Toshiba’s profit falls 90% as top executive resigns

Toshiba’s quarterly operating profit fell nearly 90 percent as turmoil at the scandal-plagued Japanese industrial conglomerate deepened with the resignation of a top executive over improper entertainment expenses.

The disappointing results — well below analysts’ forecasts — come as Toshiba is considering a $15 billion takeover proposal from a consortium led by a Japanese private equity firm in what would be the country’s largest take-private deal.

Goro Yanase, Toshiba’s chief operating officer, resigned after auditors found that he had repeatedly submitted entertainment expenses without providing the names of the attendees, in violation of company rules. The alleged misconduct took place when he was a board member of a subsidiary in 2019, prior to his appointment as chief operating officer.

According to S&P Global Market Intelligence, the company posted operating income of 5.3 billion yen (US$40.4 million) for the October-December quarter, far below a consensus estimate of 38 billion yen.

The hard drive business was hit by a sharp slump in demand as manufacturers and companies cut spending in the face of a recession. The conglomerate also booked a 10.2 billion yen impairment on its Toshiba TEC printing business as the subsidiary’s share price fell.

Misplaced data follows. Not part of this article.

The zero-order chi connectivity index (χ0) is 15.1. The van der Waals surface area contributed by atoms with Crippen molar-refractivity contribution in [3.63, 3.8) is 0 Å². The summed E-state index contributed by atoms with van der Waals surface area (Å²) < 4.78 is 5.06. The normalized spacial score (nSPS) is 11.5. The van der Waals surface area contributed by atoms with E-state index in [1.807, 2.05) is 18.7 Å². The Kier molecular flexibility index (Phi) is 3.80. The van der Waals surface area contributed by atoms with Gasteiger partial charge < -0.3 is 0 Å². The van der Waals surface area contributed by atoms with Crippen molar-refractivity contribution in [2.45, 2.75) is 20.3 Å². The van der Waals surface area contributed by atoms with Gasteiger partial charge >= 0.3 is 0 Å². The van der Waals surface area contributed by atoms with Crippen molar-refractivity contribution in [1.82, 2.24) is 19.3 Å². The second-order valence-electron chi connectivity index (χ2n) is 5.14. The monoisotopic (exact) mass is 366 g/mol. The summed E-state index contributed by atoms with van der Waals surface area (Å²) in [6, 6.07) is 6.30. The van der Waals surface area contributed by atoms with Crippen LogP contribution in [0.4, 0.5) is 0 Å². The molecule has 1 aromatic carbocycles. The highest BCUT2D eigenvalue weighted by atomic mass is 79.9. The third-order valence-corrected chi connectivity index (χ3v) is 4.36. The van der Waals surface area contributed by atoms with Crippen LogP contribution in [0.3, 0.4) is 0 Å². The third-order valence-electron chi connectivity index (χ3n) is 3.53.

Toshiba cut its full-year operating profit forecast by a quarter and now expects to report 95 billion yen for the fiscal year ended March. This is the second downward revision of the guidance since November.

The company blamed one-off factors for its poor performance, but the abrupt resignation of its chief operating officer is another blow to its reputation. It has evolved from accounting fraud into a financial crisis and a protracted battle with activist investors.

The 147-year-old company received a final takeover proposal last week from Japan Industrial Partners, which has partnered with financial services group Orix, Chubu Electric, chipmaker Rohm and other Japanese companies. If approved by Toshiba’s board of directors and activist shareholders, the proposal would end an eight-year saga that has brought the industrial conglomerate to the brink of collapse.

“Aiming to act in the best interests of shareholders and other stakeholders. . . the company will conduct the necessary negotiations,” Akihiro Watanabe, chairman of Toshiba, said in a statement on Tuesday.

“We strongly believe that the company needs an urgent transformation,” he added. “We believe it is important to make a final decision on the company’s strategic alternatives as soon as possible and to begin work on a new phase.”

“I don’t think there isn’t a business opportunity for Toshiba, but [the latest earnings results and the chief operating officer’s departure] shows that it is in a difficult situation,” said Masahiko Ishino, senior analyst at consulting firm Tokai Tokyo Research Institute. “It could be questionable that banks are funding the massive buyout.”

Video: The Extraordinary Toshiba Saga | FT big deal Toshiba’s profit falls 90% as top executive resigns

Adam Bradshaw

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